Memory. It makes us who we are and allows us to learn from the past. I have always been interested in how nervous system remodeling allows us to remember our experiences, often for a lifetime. Memory is usually a good thing, and my early research focused on preserving it. While I was studying the mechanisms of neural remodeling, I encountered the concept of maladaptive remodeling – changes in neurons’ structure that lead to negative repercussions – and among the most fascinating examples of this was phantom limb pain. In this phenomenon, the body ‘remembers’ and experiences pain in an amputated limb. The realization that chronic pain is, in a sense, another form of memory led me down a new path. If I could study how to preserve memory circuitry with protective agents, why couldn’t I also study how to eliminate maladaptive pain circuitry by blocking them? It was this new perspective that led me into the pain field.
When I first began working in pain in the 1990s, there were few truly effective treatment options for people with chronic pain. Fast forward to today and the current standard approaches, such as non-steroidal anti-inflammatory drugs, anti-neuropathic pain drugs, and opioids, produce inadequate pain relief for many chronic pain sufferers. In addition, far too many Americans are personally familiar with the public health crisis created by overreliance on these prescription opioids.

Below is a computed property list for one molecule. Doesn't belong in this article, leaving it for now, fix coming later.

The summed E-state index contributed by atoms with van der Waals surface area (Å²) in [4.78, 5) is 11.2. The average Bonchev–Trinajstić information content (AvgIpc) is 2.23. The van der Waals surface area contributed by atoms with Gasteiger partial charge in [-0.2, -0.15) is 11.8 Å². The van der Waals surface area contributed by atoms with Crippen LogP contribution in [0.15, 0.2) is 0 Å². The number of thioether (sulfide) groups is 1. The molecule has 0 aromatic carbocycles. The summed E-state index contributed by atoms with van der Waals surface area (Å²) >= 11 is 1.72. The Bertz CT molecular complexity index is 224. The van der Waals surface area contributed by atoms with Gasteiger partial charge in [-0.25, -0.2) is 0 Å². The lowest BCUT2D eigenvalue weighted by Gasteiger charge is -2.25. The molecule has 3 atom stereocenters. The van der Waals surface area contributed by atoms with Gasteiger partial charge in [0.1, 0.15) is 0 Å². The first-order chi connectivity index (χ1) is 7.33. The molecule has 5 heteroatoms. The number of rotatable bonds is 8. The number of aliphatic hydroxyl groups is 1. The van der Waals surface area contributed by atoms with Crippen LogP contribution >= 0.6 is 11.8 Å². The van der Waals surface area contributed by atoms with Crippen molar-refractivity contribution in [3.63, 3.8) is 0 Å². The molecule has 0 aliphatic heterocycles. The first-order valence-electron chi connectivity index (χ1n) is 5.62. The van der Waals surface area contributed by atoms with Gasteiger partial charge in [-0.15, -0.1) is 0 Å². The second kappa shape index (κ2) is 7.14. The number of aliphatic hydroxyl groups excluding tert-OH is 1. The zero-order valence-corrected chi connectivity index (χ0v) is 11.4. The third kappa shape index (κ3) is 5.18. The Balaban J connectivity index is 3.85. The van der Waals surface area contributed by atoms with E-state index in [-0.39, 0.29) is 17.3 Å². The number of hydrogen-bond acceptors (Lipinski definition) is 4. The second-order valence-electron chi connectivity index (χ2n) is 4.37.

Opioids work by binding to and activating opioid receptors on cells in the brain, spinal cord and other organs, including those involved in pain and pleasure. When opioids attach to these receptors, they reduce pain signals, but they also lead to dopamine release in the brain’s reward system, leading to a pleasurable sensation or ‘high.’ Unfortunately, the rewarding effect of opioids can lead to abuse and addiction, which can have devastating effects physically, emotionally, and economically.1
People need safer and more effective therapeutic options to address their chronic pain. We want to use the power of science to help them.
Separating acute from chronic pain
In many disease states our goal is to stop a pathological process, such as the growth of tumors. We identify a target for inhibiting the process and then create a therapeutic tool to address it, aiming for the most specific approach that minimizes side effects. Pain is not that straightforward. Although ‘pain’ is a pathological state, we can’t inhibit it completely.
Pain is an important defense mechanism to ensure that we protect our bodies from injury.
If touching a hot stove didn’t hurt, we would burn ourselves because we wouldn’t pull our hands back quickly enough to avoid damage. To deal with the challenge of treating pain without eliminating it, we separate acute pain from chronic pain. Acute pain is necessary and adaptive, while chronic pain should be treated to relieve suffering. In order to separate these two types of pain for therapeutic purposes, we work to identify the biological pathways and mechanisms that dissociate them.
For many years, I’ve worked with my fellow researchers at Regeneron to investigate which biological pathways or mechanisms initiate, sensitize or sustain chronic pain with the goal of preventing, alleviating or reversing it. Our work in the biology of chronic pain has suggested that growth factors may play a role in either the transition from acute to chronic pain or in chronic pain maintenance.